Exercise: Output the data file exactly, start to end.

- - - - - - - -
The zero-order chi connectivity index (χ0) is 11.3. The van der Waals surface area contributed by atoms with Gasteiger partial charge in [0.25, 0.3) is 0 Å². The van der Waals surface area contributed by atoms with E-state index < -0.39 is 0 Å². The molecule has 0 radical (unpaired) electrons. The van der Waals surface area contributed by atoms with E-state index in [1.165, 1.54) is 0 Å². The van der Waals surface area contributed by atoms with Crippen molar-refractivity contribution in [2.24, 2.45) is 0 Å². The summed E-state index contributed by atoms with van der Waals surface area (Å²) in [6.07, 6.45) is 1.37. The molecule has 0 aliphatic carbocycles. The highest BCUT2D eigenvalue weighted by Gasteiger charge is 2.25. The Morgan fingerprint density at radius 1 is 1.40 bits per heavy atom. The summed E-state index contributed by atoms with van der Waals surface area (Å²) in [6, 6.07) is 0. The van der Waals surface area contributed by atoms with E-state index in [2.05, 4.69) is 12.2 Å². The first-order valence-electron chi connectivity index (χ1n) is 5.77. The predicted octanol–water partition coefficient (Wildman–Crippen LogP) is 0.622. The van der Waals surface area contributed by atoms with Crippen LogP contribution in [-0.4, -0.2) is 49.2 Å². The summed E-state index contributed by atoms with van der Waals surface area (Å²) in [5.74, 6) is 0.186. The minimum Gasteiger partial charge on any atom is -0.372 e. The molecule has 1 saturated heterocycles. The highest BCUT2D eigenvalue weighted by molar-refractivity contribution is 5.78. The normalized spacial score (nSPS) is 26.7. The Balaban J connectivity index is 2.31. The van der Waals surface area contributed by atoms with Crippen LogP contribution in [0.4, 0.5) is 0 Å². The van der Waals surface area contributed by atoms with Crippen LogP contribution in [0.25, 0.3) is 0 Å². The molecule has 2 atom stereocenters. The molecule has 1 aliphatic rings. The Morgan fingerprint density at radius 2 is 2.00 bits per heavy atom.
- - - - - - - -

The zero-order chi connectivity index (χ0) is 11.3. The van der Waals surface area contributed by atoms with Gasteiger partial charge in [0.25, 0.3) is 0 Å². The van der Waals surface area contributed by atoms with E-state index < -0.39 is 0 Å². The molecule has 0 radical (unpaired) electrons. The van der Waals surface area contributed by atoms with E-state index in [1.165, 1.54) is 0 Å². The van der Waals surface area contributed by atoms with Crippen molar-refractivity contribution in [2.24, 2.45) is 0 Å². The summed E-state index contributed by atoms with van der Waals surface area (Å²) in [6.07, 6.45) is 1.37. The molecule has 0 aliphatic carbocycles. The highest BCUT2D eigenvalue weighted by Gasteiger charge is 2.25. The Morgan fingerprint density at radius 1 is 1.40 bits per heavy atom. The summed E-state index contributed by atoms with van der Waals surface area (Å²) in [6, 6.07) is 0. The van der Waals surface area contributed by atoms with E-state index in [2.05, 4.69) is 12.2 Å². The first-order valence-electron chi connectivity index (χ1n) is 5.77. The predicted octanol–water partition coefficient (Wildman–Crippen LogP) is 0.622. The van der Waals surface area contributed by atoms with Crippen LogP contribution in [-0.4, -0.2) is 49.2 Å². The summed E-state index contributed by atoms with van der Waals surface area (Å²) in [5.74, 6) is 0.186. The minimum Gasteiger partial charge on any atom is -0.372 e. The molecule has 1 saturated heterocycles. The highest BCUT2D eigenvalue weighted by molar-refractivity contribution is 5.78. The normalized spacial score (nSPS) is 26.7. The Balaban J connectivity index is 2.31. The van der Waals surface area contributed by atoms with Crippen LogP contribution in [0.4, 0.5) is 0 Å². The van der Waals surface area contributed by atoms with Crippen LogP contribution in [0.25, 0.3) is 0 Å². The molecule has 2 atom stereocenters. The molecule has 1 aliphatic rings. The Morgan fingerprint density at radius 2 is 2.00 bits per heavy atom.